what i was tring to do is to take all 81 (19) numbers and put they in random positions, so check the sudoku rules, if theres a repeated number(in a block or in a row), change that number, and recheck all again..
this was working whit just 20 numbers..but now whit all 81 numbers it get stuck in the check loop...
the most weird, is that it didnt stuck in the same place every time, i think its cause it have to check so many times , and rechek every time a number changes, then the loop becames like unlimited, it get stucked cause it cant complete the grid until the end, it will do forever...
im not sure if that is what are happening...
the reason for what i want do this, its cause i didnt notice that doesnt matter if the 20 numbers are ok whit the sudoku rules, it still can be impossible to complete. so i noticed, and now i want all 81 numbers (cause whit that it will have at least one possibility) and show just 20 of those 81. 

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 Icebone1000
 Joined: 18 Jan 2008  Posts: 3  :   Items 

Posted: Fri Jan 18, 2008 7:08 pm Post subject: 


you know, its very interestning think about that, if whit 20 numbers it fill the grid in about a half second, whit 81 numbers it dont finish, its like..also the computer will take years to finish the grid?...what a weird thing.. 

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 m_b_metcalf
 Joined: 13 Mar 2006  Posts: 210  :  Location: Berlin  Items 

Posted: Fri Jan 18, 2008 7:24 pm Post subject: 


Icebone1000 wrote: 
why there's a deadlock at row 6?..

You have the following configuration in about 10% of the cases: Code:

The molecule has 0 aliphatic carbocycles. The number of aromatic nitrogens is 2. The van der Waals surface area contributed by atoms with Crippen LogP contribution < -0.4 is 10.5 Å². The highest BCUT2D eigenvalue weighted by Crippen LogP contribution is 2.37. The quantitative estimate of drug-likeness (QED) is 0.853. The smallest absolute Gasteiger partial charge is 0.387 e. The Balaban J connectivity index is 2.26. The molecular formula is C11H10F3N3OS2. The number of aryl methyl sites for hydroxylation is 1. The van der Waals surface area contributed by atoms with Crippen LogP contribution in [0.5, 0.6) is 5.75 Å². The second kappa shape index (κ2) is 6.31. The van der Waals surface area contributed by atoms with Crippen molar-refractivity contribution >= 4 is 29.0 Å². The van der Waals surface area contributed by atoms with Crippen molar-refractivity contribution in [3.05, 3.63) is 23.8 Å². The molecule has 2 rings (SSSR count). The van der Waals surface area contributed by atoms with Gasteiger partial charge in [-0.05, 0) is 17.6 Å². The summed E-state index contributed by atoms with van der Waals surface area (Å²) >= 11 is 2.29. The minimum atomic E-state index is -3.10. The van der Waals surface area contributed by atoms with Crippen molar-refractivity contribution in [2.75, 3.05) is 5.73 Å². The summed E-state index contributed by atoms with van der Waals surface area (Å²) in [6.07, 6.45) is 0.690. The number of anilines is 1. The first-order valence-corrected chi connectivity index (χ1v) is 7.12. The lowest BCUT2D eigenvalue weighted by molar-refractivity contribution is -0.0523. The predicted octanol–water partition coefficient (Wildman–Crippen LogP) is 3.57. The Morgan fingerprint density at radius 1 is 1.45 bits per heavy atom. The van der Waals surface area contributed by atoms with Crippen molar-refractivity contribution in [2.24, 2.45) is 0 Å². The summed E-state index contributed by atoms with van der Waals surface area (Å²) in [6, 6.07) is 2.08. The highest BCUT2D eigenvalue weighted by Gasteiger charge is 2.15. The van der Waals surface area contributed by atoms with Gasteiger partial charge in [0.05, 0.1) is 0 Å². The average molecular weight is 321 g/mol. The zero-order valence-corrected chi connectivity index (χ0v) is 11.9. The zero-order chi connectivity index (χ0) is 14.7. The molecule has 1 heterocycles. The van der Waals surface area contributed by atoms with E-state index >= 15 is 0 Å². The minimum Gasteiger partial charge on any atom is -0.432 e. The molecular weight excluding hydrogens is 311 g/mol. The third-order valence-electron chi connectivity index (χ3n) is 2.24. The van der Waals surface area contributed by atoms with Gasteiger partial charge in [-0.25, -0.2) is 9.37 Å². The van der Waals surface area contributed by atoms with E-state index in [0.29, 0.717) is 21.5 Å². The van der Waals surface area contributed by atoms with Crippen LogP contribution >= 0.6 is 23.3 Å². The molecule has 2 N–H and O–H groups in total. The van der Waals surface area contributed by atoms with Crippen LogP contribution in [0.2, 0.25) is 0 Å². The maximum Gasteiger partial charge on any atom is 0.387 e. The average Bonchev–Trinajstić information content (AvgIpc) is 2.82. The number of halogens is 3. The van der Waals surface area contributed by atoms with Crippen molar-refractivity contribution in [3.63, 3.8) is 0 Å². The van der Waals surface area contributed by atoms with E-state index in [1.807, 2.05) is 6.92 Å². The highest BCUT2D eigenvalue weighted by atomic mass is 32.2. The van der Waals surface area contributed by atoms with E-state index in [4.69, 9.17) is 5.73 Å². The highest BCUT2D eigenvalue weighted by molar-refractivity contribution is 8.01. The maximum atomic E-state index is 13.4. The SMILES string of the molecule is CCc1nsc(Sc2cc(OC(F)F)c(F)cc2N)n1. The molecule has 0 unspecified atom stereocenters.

1 x x 
2 x x 
3 x x 
+
4 5 6 
7 8 9 
? 
Now no digit can be placed where the ? is. Note that by working with rows rather than cells, the row constraint is always fulfilled.
Regards,
Mike Metcalf 

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 rkral
 Joined: 21 Oct 2005  Posts: 233  :   Items 

Posted: Fri Jan 18, 2008 7:43 pm Post subject: 


m_b_metcalf wrote:  Icebone1000 wrote:  its possible to create a valid sudoku puzzle by just taking random numbers and random positions, and so check if those are correct, if they are not correct, change it and check all again ? 
That's almost what I do:
1. set row 1 to the digits 1 to 9 in random order;
2. set the next row to the digits 1 to 9 in random order;
[...] 
Since you're constructing a grid (a solution rather than a puzzle), how would random selection of rookeries compare to random selection of individual clues? Would it be faster or slower? Any difference in bias? 

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 Ruud Site Admin
 Joined: 17 Sep 2005  Posts: 708  :  Location: Netherlands  Items 

Posted: Fri Jan 18, 2008 8:10 pm Post subject: 


Mike, 2 questions:
isn't it possible for this deadlock to occur at row 9 as well?
when you generate puzzles for the Patterns Game, are you just generating solutions and overlaying the pattern, or do you use methods to adjust the puzzle when it is unsolvable or not minimal? Having tried the game a few times myself, my generator has a very low yield of usable puzzles using only the random solution + pattern.
Ruud